As you all have read, I was in Haiti for two weeks in September. Many people have written and called asking me for updates on our connections in Haiti. I thought I would depart from my usual entries to give an update here.
We actually had a team in Haiti at the time of the quake. They were doing the same work I did when I was there in September - staying at the Mephibosheth House and working with the kids there and also working at the Sisters in the mornings. We were incredibly fortunate.
The kids at the Mephibosheth House are all safe. The staff is all safe. Thankfully, one of the team members reacted quickly and got a text message out to her husband immediately. At the time of the quake, Dio and Lionette were not at the house so we here at home spent 24 hours not knowing their condition. I spent Wednesday glued to CNN, combing street scenes looking for them. We learned Wednesday evening that they had been at the church at the time of the quake and returned home safely about 8 hours later - a tough 8 hours for the kids, staff, and team.
Our team is all safe. They moved to the Embassy on Wednesday and they got out in two trips - the first four about 4am Friday (with the clothes on their backs and a backpack) on a military transport that ended up in New Jersey and the last three on a commercial flight to Miami that got out late Friday afternoon. They were all back safe in Minneapolis by Saturday at 5pm. That may sound a bit odd to some people and you may be wondering why they didn't stay and help. I understand those thoughts, but it is a little more complicated than that. What was, and is currently, needed in Haiti is medical personnel. People without those skills are, in many ways, simply a burden. They require food and water and, as you have seen, those are in very short supply. It was also the safest move for the Haitians we serve. White people are assumed to be wealthy, and where white people are there is assumed to be money. Moving them out quickly was the best thing to do for everyone, plus it made more room at the house which turned out to be badly needed.
In terms of damages: The MH is completely intact with no damage and we suffered only a hairline crack or two in the compound wall (thankfully the house was built to code - US not Haitian) even though a massive building just outside the wall went down. The MH is about a 20 minute drive north-ish, in normal circumstances, from the airport if that gives you any context from the maps you've seen, so the house was in an area that did receive damage. The church - Ebenezer Baptist - also suffered some damage. Luckily the first floor where they hold their services is standing. The second floor was under construction and it went down, pretty understandably. The Sisters' clinic made it through but we are unsure of how much damage they suffered. At last report, we have heard they lost one baby. Steve said the sights in Port-au-Prince were pretty horrific - dead bodies and destruction. He spent much of one day out in the streets with Joe - the MH driver and general manager. They found an open gas station and stopped - 2 1/2 hours later they left with a full tank. Most people will probably never know what happened to their family members, where they died, or where they were buried.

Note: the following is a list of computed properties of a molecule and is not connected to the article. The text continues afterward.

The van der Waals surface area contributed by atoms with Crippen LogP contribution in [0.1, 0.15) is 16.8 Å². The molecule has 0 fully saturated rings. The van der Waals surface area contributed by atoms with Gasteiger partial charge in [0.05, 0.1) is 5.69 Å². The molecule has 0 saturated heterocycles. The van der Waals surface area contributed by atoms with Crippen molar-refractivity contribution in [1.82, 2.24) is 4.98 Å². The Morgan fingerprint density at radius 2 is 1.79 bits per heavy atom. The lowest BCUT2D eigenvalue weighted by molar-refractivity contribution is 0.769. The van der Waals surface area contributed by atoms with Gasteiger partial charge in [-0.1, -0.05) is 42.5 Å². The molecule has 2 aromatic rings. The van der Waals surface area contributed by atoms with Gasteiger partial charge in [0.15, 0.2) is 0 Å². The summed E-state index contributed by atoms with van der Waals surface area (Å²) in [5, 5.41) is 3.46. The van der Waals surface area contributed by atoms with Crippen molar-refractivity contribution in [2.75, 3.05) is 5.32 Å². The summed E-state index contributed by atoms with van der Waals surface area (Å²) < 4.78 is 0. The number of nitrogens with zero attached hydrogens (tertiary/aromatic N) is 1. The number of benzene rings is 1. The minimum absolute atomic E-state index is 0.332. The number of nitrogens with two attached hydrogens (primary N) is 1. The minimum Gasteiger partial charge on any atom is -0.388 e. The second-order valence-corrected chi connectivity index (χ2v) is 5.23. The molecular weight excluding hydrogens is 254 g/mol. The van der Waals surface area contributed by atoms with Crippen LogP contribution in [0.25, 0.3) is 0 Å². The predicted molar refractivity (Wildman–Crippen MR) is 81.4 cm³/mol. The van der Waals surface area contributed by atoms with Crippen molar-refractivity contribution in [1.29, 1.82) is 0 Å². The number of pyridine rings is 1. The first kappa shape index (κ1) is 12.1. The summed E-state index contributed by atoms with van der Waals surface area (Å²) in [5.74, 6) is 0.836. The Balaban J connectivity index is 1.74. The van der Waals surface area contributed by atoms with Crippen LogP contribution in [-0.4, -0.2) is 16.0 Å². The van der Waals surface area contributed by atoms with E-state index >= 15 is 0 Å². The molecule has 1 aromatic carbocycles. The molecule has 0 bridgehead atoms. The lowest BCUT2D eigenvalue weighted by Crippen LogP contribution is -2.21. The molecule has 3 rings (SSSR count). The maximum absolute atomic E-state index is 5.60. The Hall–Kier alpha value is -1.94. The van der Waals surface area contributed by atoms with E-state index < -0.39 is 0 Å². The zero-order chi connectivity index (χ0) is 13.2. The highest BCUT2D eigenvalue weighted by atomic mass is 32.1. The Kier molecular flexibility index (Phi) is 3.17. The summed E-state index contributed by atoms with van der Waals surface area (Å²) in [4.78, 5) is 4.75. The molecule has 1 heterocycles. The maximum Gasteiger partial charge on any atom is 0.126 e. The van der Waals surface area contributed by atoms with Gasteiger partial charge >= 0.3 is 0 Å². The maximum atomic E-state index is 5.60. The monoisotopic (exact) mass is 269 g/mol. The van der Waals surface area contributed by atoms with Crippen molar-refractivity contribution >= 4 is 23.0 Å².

In terms of people: The church lost 1 - a young woman who was the girlfriend of one of the young church leaders. One of the boys at the house, Evans, lost his father and his brother. One of the girls, Ruth, lost many family members, various reports go from 2 or 3 up to 35. That news is still sketchy. We haven't had detailed updates about the families of the staff but I expect one this Saturday.
Current plans: As of Monday there are an extra 30+ people staying at the house (it could be far more by now!) The house has a well and it has solar power. From reports, everyone in the church lost their homes. To help people get back on their feet they've decided to move the kids. When the roads are passable and they are able to make arrangements, they are going to move the special needs kids up to the village of Tricotte (where Dio is originally from, up in the mountains, anywhere from a 6 to 12 hour drive depending on conditions and breakdowns - when we went in '96 it took 10 hours.) That will put the children in the safety of the countryside during this unstable time and allow the MH to be used for the church people while their homes are rebuilt and things settle into the new normal. I haven't heard, but I assume that situation might last quite a long time, given what I've seen and what I know about Haiti and how things 'work.'
Thank you to all of you who have written or called, asking for information and expressing your concern. From our perspective, there is much to be thankful for. We were incredibly fortunate and there is certainly no explanation for it. Amid destruction and devastation there continues to be grace and hope.
Many of you have asked me to suggest ways to help. I would recommend a couple of options for you. First, we are collecting money at the church to be sent to Dio for earthquake relief. You can make a check out to Church of the Open Door and mark it for 'Haiti relief'.
Church of the Open Door
9060 Zanzibar Lane North
Maple Grove, MN 55311
You may also donate on line at:
For those of you who are concerned that money in these situations is often 'diverted' or misused, I would tell you this. Pastor Dio is a man of integrity (I would trust him with my life) and he will be certain that your donations go directly to helping real people in real ways - food, shelter.
For those of you who might prefer to give online or more generally, there are a couple of organizations that will, I believe, use your money well. They are World Vision - www.worldvision.org and Samaritan's Purse - www.samaritanspurse.org.
3 hours ago